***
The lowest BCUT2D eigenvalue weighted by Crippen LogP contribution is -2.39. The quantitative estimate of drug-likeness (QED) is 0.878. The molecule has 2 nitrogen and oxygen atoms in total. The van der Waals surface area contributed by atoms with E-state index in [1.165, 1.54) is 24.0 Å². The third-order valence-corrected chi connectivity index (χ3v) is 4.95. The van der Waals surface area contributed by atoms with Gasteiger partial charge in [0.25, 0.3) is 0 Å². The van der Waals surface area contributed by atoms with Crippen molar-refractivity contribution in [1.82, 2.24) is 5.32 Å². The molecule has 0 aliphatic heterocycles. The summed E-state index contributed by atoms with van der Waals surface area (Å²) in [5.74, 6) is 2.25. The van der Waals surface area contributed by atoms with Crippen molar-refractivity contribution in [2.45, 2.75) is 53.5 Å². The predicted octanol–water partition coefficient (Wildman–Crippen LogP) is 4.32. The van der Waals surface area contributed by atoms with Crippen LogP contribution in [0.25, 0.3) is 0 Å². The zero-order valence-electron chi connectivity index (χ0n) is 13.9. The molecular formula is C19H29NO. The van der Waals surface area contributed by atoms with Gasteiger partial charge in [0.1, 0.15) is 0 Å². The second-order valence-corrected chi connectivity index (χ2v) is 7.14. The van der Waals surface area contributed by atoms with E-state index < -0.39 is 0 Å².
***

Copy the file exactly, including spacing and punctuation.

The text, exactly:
The lowest BCUT2D eigenvalue weighted by Crippen LogP contribution is -2.39. The quantitative estimate of drug-likeness (QED) is 0.878. The molecule has 2 nitrogen and oxygen atoms in total. The van der Waals surface area contributed by atoms with E-state index in [1.165, 1.54) is 24.0 Å². The third-order valence-corrected chi connectivity index (χ3v) is 4.95. The van der Waals surface area contributed by atoms with Gasteiger partial charge in [0.25, 0.3) is 0 Å². The van der Waals surface area contributed by atoms with Crippen molar-refractivity contribution in [1.82, 2.24) is 5.32 Å². The molecule has 0 aliphatic heterocycles. The summed E-state index contributed by atoms with van der Waals surface area (Å²) in [5.74, 6) is 2.25. The van der Waals surface area contributed by atoms with Crippen molar-refractivity contribution in [2.45, 2.75) is 53.5 Å². The predicted octanol–water partition coefficient (Wildman–Crippen LogP) is 4.32. The van der Waals surface area contributed by atoms with Crippen LogP contribution in [0.25, 0.3) is 0 Å². The zero-order valence-electron chi connectivity index (χ0n) is 13.9. The molecular formula is C19H29NO. The van der Waals surface area contributed by atoms with Gasteiger partial charge in [0.1, 0.15) is 0 Å². The second-order valence-corrected chi connectivity index (χ2v) is 7.14. The van der Waals surface area contributed by atoms with E-state index < -0.39 is 0 Å².